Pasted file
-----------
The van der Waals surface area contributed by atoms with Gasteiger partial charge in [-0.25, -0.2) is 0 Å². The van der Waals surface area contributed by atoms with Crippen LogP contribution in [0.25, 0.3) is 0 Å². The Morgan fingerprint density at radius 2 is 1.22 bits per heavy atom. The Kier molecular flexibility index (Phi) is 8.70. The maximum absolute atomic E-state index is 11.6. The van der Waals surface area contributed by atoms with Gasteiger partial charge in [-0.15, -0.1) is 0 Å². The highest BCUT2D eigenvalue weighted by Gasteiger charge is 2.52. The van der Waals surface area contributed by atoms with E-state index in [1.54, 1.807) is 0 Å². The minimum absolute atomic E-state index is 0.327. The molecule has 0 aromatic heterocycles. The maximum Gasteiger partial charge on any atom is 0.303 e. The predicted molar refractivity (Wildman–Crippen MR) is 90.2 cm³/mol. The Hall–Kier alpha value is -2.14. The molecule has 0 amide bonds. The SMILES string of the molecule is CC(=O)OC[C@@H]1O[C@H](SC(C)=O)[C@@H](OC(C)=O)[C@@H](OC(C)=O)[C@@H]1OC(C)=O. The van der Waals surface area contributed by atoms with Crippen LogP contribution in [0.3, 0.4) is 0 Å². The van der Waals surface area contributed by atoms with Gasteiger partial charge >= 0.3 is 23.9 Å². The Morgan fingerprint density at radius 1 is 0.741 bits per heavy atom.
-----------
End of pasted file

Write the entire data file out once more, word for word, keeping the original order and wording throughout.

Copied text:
The van der Waals surface area contributed by atoms with Gasteiger partial charge in [-0.25, -0.2) is 0 Å². The van der Waals surface area contributed by atoms with Crippen LogP contribution in [0.25, 0.3) is 0 Å². The Morgan fingerprint density at radius 2 is 1.22 bits per heavy atom. The Kier molecular flexibility index (Phi) is 8.70. The maximum absolute atomic E-state index is 11.6. The van der Waals surface area contributed by atoms with Gasteiger partial charge in [-0.15, -0.1) is 0 Å². The highest BCUT2D eigenvalue weighted by Gasteiger charge is 2.52. The van der Waals surface area contributed by atoms with E-state index in [1.54, 1.807) is 0 Å². The minimum absolute atomic E-state index is 0.327. The molecule has 0 aromatic heterocycles. The maximum Gasteiger partial charge on any atom is 0.303 e. The predicted molar refractivity (Wildman–Crippen MR) is 90.2 cm³/mol. The Hall–Kier alpha value is -2.14. The molecule has 0 amide bonds. The SMILES string of the molecule is CC(=O)OC[C@@H]1O[C@H](SC(C)=O)[C@@H](OC(C)=O)[C@@H](OC(C)=O)[C@@H]1OC(C)=O. The van der Waals surface area contributed by atoms with Crippen LogP contribution in [0.3, 0.4) is 0 Å². The van der Waals surface area contributed by atoms with Gasteiger partial charge >= 0.3 is 23.9 Å². The Morgan fingerprint density at radius 1 is 0.741 bits per heavy atom.